Boeing Receives $6.1B, 60-Pc Plane Order From China’s Ruili Airlines

Boeing Receives $6.1B, 60-Pc Plane Order From China’s Ruili Airlines
First Boeing 727 at PAE (3) Ian Abott / Flickr CC BY-SA 2.0

Boeing Co. (NYSE: BA) has received a 38 billion yuan ($6.1 billion) commitment from Ruili Airlines, a privately-owned start-up budget Chinese carrier, for the purchase of 60 B737 MAX jets.


The Yunnan-based budget carrier Ruili, according to the official Chinese news agency Xinhua, aims to expand its current fleet of five jets to 56 jets within the decade. Its preferred models – the 737 MAX 7, 8, and 9 – based on Boeing’s website, costs $87.7 million, $106.9 million, and $113.3 million, respectively. Ruili is just a year-old carrier, having received its operating license in February 2014 from the Civil Aviation Administration of China.

A report by Flightglobal says Ruili teamed up with Minsheng Financial Leasing and AVIC Leasing for the purchase of the 60 aircraft. The companies signed the deal with the American aerospace giant Boeing on May 18, said to be the Chinese budget carrier’s first anniversary.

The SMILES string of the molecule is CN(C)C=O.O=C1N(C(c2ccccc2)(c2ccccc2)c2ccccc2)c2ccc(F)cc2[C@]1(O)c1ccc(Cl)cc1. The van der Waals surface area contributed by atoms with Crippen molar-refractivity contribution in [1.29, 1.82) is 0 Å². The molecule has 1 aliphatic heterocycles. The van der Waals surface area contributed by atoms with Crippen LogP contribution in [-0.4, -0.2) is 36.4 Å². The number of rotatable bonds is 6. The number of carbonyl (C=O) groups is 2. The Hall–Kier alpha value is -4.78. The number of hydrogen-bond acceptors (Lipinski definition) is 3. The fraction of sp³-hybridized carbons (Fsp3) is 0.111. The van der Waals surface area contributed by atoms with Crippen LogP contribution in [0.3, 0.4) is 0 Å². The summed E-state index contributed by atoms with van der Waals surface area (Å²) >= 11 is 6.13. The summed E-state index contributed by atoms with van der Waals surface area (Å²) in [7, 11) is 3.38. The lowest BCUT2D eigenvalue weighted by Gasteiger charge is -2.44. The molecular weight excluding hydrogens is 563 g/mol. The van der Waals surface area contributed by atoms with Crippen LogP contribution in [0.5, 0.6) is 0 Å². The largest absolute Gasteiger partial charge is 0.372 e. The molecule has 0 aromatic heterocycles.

China has become one of the major global aviation markets. The development has largely benefited Boeing as well as its major competitor Airbus. In 2014 alone, Boeing invested over $800 million in China, according to Xinhua. An estimate by the CAPA Center for Aviation last November said around 19 airline operators will launch in the coming months in China, or may have already done so.

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Ruili will lease the jets from its deal partners, at half each from Minsheng and AVIC Leasing. Ruili, wholly owned by Chinese conglomerate Yunnan Jincheng Group, is also reportedly mulling to place additional orders for another 12 of these narrow bodies.

Boeing estimated in its market outlook 2014-2033 that over a third of the global deliveries of its jets will be targeted towards the Asia Pacific over the next 20 years. China will spur this growth.

In 2014, Shanghai-based China Eastern Airlines signed a deal with Boeing for 80 jets worth $7.4 million. It was by far the largest order from a Chinese carrier.